THE restoration of ancient murals at Lepakshi near Anantapur in Andhra Pradesh, the Sri Krishnaswamy temple at Neyyatinkara in Kerala, and the Naalaknadu palace at Kodagu in Karnataka are instances of government and private initiatives in art conservation. While the murals of Lepakshi were chemically cleaned by the Archaeological Survey of India (Hyderabad Circle), this work was done at Neyyatinkara and Kodagu by the Indian National Trust for Art and Cultural Heritage (INTACH).
The temple at Lepakshi teems with murals on the walls and ceilings of its mandapas. Most of them portray Siva in his various forms. The muha mandapa had a rich set of paintings on its ceiling. However, a large part of these have been lost owing to the seepage of water from the roof, says Dr.V.S. Raghavendra Rao, Deputy Superintending Archaeological Chemist, ASI, Hyderabad. But the colours continue to be distinctive. The pigments of some of the paintings on the walls and the ceiling of the ardha mandapa were charred owing to the performance of yagnas there. Further, there was a thick deposit of bat excreta on the murals at the Somawara mandapa and a huge painting of Veerabhadra was covered with soot.
Since it was important to document the paintings before conserving them, the ASI photographed the murals. Subsequently its chemists removed the soot by using a mixture of chemicals. Systematic chemical cleaning and the removal of soot, dust and oil led to the unravelling of beautiful murals.
INTACH faced a similar problem at the 18th century temple at Neyyatinkara. Soot from oil lamps, dust, dirt and deposits of oil had covered the paintings of gods and goddesses. A metal awning erected to provide shelter from rain blocked the soot from rising and so it settled on the paintings.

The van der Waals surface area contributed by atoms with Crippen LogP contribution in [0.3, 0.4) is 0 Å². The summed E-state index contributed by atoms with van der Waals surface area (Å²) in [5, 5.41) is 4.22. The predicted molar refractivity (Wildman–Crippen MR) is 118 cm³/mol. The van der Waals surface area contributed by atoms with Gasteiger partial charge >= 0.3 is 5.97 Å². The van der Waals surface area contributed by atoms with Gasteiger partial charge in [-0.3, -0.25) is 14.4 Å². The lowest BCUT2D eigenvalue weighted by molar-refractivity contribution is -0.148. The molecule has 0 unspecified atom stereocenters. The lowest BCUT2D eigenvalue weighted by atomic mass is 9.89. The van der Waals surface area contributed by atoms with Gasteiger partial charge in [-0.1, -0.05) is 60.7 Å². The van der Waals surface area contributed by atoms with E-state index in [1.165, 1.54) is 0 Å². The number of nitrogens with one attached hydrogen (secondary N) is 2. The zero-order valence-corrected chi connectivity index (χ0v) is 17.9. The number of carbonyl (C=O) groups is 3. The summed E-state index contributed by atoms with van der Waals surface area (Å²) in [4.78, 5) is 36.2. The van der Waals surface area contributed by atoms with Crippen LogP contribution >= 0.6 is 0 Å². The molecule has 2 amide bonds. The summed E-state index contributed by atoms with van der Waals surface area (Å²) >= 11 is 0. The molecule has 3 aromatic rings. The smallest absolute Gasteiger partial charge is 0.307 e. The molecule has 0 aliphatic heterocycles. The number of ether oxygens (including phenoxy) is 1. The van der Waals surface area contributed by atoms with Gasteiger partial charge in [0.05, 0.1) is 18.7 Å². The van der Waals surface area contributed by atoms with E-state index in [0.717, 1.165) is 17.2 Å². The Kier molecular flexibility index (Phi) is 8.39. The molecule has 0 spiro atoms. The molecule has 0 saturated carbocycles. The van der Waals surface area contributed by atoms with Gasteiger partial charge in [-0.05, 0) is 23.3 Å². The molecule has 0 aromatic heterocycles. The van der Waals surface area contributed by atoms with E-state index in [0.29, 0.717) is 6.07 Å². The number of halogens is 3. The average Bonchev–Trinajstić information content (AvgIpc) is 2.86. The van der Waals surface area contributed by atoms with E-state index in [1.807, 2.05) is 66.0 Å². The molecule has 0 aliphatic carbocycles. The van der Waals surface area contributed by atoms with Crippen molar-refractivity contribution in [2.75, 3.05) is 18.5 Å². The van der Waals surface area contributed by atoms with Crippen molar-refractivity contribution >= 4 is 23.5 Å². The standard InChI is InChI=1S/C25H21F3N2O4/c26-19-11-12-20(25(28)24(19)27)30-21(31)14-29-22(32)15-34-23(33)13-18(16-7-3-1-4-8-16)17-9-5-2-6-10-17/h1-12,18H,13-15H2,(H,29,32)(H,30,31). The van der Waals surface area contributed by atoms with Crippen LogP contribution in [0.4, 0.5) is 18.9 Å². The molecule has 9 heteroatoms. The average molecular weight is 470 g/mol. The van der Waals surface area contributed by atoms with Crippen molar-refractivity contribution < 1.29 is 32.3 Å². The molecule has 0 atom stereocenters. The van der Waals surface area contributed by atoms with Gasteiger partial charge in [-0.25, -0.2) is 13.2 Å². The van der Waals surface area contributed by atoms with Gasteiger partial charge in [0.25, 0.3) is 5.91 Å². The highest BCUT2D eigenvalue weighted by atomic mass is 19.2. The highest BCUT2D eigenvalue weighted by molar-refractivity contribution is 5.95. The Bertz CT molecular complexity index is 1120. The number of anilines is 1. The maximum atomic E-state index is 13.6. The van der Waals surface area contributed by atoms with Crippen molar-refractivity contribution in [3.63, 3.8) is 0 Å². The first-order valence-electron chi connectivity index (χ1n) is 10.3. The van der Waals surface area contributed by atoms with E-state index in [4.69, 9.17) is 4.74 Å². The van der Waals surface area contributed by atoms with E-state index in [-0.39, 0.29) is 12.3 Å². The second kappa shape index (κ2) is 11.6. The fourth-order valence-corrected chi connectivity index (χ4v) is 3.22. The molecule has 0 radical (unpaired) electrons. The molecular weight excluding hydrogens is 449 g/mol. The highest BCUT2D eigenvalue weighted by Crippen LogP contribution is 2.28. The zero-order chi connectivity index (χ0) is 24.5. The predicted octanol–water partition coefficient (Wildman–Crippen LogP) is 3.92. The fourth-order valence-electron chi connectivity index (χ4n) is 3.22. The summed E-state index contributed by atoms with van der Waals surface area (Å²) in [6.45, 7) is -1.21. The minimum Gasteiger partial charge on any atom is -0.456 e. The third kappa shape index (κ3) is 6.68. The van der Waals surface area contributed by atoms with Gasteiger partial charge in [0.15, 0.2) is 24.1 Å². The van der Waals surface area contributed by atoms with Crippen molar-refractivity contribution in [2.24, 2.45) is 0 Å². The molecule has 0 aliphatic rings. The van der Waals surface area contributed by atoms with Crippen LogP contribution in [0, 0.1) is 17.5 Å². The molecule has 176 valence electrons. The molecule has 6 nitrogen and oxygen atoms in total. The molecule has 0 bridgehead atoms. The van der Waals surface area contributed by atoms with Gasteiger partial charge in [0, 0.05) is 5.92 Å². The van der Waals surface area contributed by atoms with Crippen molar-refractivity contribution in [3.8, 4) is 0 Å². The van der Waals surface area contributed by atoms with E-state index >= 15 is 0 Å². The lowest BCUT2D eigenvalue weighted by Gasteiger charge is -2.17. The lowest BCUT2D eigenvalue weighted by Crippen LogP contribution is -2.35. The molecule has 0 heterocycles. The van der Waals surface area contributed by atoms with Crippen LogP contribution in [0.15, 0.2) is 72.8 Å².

Devotees used to splash sandal paste on the paintings, said Arvind Kumar, Centre Coordinator, INTACH Mural Painting Conservation, Research and Training Centre, Tripunithura, Kerala, who led the restoration of the affected paintings.
Even after conservation, they look like old paintings. Basically our aim was to maintain the antique value of these paintings and ensure minimum intervention, said Arvind Kumar.
There was a layer of dust and soot. After its removal, what we obtained were damaged paintings. Instead of converting them into new paintings, we joined the original fragments by using the same colours. We achieved good results, he said.
The conservation of murals at the Naalaknadu palace presented a different kind of challenge. The palace was built in 1792 by the king Chikka Veera Rajendra. There were murals on the ceiling of the queens chamber and they were mostly floral designs. But the plaster on which the murals had been drawn detached itself from the wooden support on the ceiling and was hanging loose.
The extremely fragile painted surface presented a big challenge, said Madhurani K.P., Centre Coordinator, INTACH Chitrakalaparishath Art Conservation Centre (ICKPAC), Bangalore. There were wasps nests on the wooden beams and there were holes in the ceiling.
Madhurani said: The cleaning was done in several stages. Support had to be provided to the plaster; the wasp nests had to be removed; wooden planks had to be replaced; and holes in the ceiling had to be plugged. We had to consolidate the entire surface. An adhesive was injected into the holes in the wooden planks. The damaged planks were reinforced with new wooden reepers. The floral designs were re-created with minimum intervention.
The murals on the walls had been lime-washed. When the lime was removed beautiful murals came out. This included portraits of the queen in three postures. The paintings on the wooden ceiling of the rajas durbar hall were also conserved in a similar fashion.T.S. Subramanian